I should not have gone blind from cataracts at 20.  But I did.

I should not have been given contraindicated antibiotics that almost killed me when I was coming out of a coma with a massive bone infection.  I shouldn’t have been given 3 more medications that are contraindicated to combat the negative effects of the initial antibiotic, for sepsis that I was much more prone to because of?  Any guesses.

There are links being researched that link some expressions of this deficiency to autism, type 1 diabetes, and more.

I am angry.  I had a moment of realization that had me sinking into a thick sadness on the day Alex’s results came in, but I was glad we had answers.  The sadness came from the realization that all of this pain and injury and illness could have been avoided if someone I have never met spoke up,  if accessing adoption records and family medical history was not virtually impossible for bastards like me (see Bastard Nation), and if medical professionals did not see “adopted” in the space where family history goes as a clean genetic slate.

And if someone had ordered a simple blood test when the symptoms were obvious.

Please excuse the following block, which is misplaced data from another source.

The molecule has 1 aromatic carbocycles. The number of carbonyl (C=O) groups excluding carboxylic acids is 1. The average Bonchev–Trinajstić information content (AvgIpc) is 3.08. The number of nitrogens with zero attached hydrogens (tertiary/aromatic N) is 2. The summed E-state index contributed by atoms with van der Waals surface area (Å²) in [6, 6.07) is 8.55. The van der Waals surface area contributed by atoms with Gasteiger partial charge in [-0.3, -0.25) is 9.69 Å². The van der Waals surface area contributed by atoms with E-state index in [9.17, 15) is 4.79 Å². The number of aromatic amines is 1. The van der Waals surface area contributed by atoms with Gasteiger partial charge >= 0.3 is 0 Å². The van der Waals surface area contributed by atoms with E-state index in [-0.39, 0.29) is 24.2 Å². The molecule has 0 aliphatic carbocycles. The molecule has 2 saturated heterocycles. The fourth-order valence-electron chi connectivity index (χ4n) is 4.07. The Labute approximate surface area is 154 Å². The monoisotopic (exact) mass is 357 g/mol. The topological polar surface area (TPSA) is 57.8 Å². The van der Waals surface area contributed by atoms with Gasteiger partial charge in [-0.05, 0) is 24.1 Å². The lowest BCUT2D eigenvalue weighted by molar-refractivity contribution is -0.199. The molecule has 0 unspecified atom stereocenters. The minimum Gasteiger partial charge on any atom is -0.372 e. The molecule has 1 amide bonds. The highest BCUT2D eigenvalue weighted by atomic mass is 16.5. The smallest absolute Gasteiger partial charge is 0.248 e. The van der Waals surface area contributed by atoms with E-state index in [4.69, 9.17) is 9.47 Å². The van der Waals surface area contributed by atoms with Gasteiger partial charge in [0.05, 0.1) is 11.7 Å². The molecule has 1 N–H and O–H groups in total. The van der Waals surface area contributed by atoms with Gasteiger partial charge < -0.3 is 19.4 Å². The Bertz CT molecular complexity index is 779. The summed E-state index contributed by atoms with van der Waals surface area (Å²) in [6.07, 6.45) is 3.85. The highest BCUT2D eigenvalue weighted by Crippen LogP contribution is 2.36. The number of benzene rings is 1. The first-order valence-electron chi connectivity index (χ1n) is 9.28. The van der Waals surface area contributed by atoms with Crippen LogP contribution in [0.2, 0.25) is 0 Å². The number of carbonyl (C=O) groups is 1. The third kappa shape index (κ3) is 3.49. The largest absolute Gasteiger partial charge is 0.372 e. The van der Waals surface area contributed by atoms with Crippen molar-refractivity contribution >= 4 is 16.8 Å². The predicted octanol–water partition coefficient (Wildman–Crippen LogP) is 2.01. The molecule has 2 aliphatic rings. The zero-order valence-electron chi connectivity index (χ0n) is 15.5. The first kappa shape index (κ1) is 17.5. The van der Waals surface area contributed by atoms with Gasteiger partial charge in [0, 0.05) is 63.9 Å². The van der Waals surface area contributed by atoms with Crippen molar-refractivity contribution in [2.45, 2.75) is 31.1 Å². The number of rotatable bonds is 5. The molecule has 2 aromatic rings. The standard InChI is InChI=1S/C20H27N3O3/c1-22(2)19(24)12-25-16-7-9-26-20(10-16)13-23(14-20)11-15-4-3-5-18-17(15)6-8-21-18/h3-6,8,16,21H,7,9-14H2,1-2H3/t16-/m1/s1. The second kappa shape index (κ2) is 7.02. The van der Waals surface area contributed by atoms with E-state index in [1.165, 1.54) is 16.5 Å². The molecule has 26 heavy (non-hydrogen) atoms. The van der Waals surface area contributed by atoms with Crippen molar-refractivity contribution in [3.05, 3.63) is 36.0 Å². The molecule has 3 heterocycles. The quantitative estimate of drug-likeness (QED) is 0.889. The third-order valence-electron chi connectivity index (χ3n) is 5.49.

All of this could have been avoided and we would be healthy, and perhaps more innocent and less physically scarred.

I’m sick of saying that what doesn’t kill me makes me stronger.

Because someone knew.  And this almost killed me and my kid and someone charted this course we are on and gave us less of a chance at thriving than we deserve.

What is getting stronger is my anger.

And Alex.  Alex is getting a little bit stronger as he adjusts to life without a constant bombardment of triggers taxing his little body.

I am grateful for that.  I am grateful that he can feel the difference in just two short weeks. I am grateful that I didn’t lose him before his birth or after because of the ignorance of others.  I am grateful that he is so accepting of all of the changes we have had to go through in the past few weeks.

Anyway, I’ll cover more of the changes and the fun stuff later this week…